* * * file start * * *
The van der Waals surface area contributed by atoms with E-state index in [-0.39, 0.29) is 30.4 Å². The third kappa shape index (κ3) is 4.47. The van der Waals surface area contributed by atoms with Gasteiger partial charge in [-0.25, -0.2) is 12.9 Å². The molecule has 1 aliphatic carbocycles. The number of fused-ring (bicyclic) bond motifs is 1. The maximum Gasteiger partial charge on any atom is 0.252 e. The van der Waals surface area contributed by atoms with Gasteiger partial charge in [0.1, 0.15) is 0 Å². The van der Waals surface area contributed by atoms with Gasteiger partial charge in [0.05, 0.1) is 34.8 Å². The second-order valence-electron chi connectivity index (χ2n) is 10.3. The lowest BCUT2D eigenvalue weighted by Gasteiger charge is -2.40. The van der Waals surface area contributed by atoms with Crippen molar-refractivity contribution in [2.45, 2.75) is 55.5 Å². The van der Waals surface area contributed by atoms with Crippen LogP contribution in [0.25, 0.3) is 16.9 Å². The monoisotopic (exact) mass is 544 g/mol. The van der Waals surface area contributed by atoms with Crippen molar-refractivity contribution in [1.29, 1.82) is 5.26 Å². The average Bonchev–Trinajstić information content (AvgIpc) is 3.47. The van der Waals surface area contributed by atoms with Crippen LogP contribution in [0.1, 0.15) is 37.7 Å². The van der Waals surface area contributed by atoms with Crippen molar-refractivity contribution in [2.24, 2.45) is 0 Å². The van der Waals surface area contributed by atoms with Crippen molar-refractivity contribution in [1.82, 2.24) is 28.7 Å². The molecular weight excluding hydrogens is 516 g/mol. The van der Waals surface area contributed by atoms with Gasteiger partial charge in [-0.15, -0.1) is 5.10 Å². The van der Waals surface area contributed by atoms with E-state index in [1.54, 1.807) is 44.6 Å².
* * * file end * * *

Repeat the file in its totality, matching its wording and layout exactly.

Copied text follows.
The van der Waals surface area contributed by atoms with E-state index in [-0.39, 0.29) is 30.4 Å². The third kappa shape index (κ3) is 4.47. The van der Waals surface area contributed by atoms with Gasteiger partial charge in [-0.25, -0.2) is 12.9 Å². The molecule has 1 aliphatic carbocycles. The number of fused-ring (bicyclic) bond motifs is 1. The maximum Gasteiger partial charge on any atom is 0.252 e. The van der Waals surface area contributed by atoms with Gasteiger partial charge in [0.1, 0.15) is 0 Å². The van der Waals surface area contributed by atoms with Gasteiger partial charge in [0.05, 0.1) is 34.8 Å². The second-order valence-electron chi connectivity index (χ2n) is 10.3. The lowest BCUT2D eigenvalue weighted by Gasteiger charge is -2.40. The van der Waals surface area contributed by atoms with Crippen molar-refractivity contribution in [2.45, 2.75) is 55.5 Å². The van der Waals surface area contributed by atoms with Crippen LogP contribution in [0.25, 0.3) is 16.9 Å². The monoisotopic (exact) mass is 544 g/mol. The van der Waals surface area contributed by atoms with Crippen molar-refractivity contribution in [1.29, 1.82) is 5.26 Å². The average Bonchev–Trinajstić information content (AvgIpc) is 3.47. The van der Waals surface area contributed by atoms with Crippen LogP contribution in [0.1, 0.15) is 37.7 Å². The van der Waals surface area contributed by atoms with Crippen molar-refractivity contribution in [2.24, 2.45) is 0 Å². The van der Waals surface area contributed by atoms with Crippen molar-refractivity contribution in [1.82, 2.24) is 28.7 Å². The molecular weight excluding hydrogens is 516 g/mol. The van der Waals surface area contributed by atoms with Gasteiger partial charge in [-0.15, -0.1) is 5.10 Å². The van der Waals surface area contributed by atoms with E-state index in [1.54, 1.807) is 44.6 Å².